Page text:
I kept writing more dark books, while also writing PNR on the other name. I had thought my PNR would be the one that had the chance to be a “commercial success”, and that the Kitty stuff was just these books that wouldn’t really go anywhere and that most of the world would never understand anyway. They’d misunderstand it and think I was spreading a retrograde message.
But readers responded more to my darker work, and so eventually I killed off the pen name to focus entirely on this brand.
In the meantime, a lot of other books like Comfort Food started to emerge. Many of these books hit USA Today or NYT Bestseller Lists. These authors were not in hiding. They were happy to succeed with books like this. Many of them told me they were directly inspired by Comfort Food. Others were likely inspired by those hits that were inspired by Comfort Food.
And it just kept growing. And growing. And suddenly dark romance was a genre every romance reader knew about. I started to feel a little resentful. Like… “I started this! How the hell do so many dark romance fans not even know where this all started? There’s a clear paper trail online!”
I got so tired of people reading Comfort Food, and saying “It was great but it was too much like X book” when “X book” came well after Comfort Food and was inspired directly by it.
But I can’t be mad about it. I hid. I CHOSE to hide. I didn’t market. I self-sabotaged in a thousand ways out of both fear of failure and fear of success. I didn’t put myself out there. Things were mostly word of mouth and Bookbubs.
And the reason I hid? Because I knew… if dark romance got big enough… if it became something the normal public knew about, and not just a subculture on the internet, if they knew where it came from… If they knew the book that started the trend… well… that’s Comfort Food, and that makes me the witch to burn.
I know some of my books are inherently controversial. And I have always known that if I were truly willing to be seen and truly willing to take the credit for what I created, that it would only be a matter of time before the first match got lit.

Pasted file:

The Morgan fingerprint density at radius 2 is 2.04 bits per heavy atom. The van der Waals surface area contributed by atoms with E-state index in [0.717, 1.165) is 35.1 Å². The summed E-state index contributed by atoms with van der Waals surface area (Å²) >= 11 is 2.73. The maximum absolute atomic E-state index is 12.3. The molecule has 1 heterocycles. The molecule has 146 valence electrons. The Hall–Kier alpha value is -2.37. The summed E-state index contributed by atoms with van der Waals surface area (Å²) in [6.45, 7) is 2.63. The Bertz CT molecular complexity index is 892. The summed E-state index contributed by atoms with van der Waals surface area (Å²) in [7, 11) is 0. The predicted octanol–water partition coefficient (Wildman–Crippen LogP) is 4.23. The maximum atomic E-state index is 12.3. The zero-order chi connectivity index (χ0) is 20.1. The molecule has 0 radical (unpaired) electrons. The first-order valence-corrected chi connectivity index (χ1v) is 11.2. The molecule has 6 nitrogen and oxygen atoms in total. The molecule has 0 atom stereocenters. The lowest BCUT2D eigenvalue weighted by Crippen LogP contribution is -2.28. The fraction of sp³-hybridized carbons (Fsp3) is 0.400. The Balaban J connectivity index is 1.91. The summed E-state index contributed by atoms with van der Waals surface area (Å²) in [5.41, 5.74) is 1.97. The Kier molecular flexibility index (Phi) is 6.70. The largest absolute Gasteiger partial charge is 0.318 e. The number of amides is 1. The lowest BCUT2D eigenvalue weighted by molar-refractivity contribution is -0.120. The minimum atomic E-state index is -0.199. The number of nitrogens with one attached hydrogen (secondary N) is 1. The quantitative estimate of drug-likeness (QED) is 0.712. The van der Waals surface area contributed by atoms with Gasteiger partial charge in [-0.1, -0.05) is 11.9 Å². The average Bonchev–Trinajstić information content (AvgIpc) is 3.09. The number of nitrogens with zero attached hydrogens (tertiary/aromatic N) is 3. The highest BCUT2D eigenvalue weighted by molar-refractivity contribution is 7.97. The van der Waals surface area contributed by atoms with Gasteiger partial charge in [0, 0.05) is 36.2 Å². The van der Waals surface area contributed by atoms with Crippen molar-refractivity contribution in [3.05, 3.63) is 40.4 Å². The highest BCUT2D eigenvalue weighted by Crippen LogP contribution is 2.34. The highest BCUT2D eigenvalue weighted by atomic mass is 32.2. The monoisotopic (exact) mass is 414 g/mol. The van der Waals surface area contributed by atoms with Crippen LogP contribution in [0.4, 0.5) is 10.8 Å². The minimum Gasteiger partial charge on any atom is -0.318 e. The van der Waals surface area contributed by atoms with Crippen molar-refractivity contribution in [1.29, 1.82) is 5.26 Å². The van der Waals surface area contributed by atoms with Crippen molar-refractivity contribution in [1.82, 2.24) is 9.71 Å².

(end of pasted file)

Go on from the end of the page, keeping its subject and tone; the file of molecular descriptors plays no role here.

I’ve never said I was “the best”. I am in awe of some of the talent that has come into this still very new genre. I only say… I was the first. I’m the OG. Comfort Food is the original dark romance. It’s the book that lit the fuse and inspired this whole thing. This whole genre.
And I don’t care what anyone thinks about that, because so many have been inspired by Comfort Food or stood on the shoulders of this book. I don’t begrudge them their success, and I’ve loved so many of their books. But I still deserve to be seen for what I created.
Literally the DAY I decided and officially stated “out loud” that I was willing to face controversy if necessary, that I would stand in my own truth and that I was ready to be seen… I was contacted by a journalist from a pretty well-known media outlet, doing a story on dark romance.
I thought the story had been killed, but it finally came out a few months later (I think it’s listed on my media page in the links above. It’s the Vice article). The author clearly had an ax to grind against dark romance and I felt like some of what I said was taken completely out of context, but that’s the risk of dealing with the media. It’s a double-edged sword. Nevertheless, the world didn’t burn down.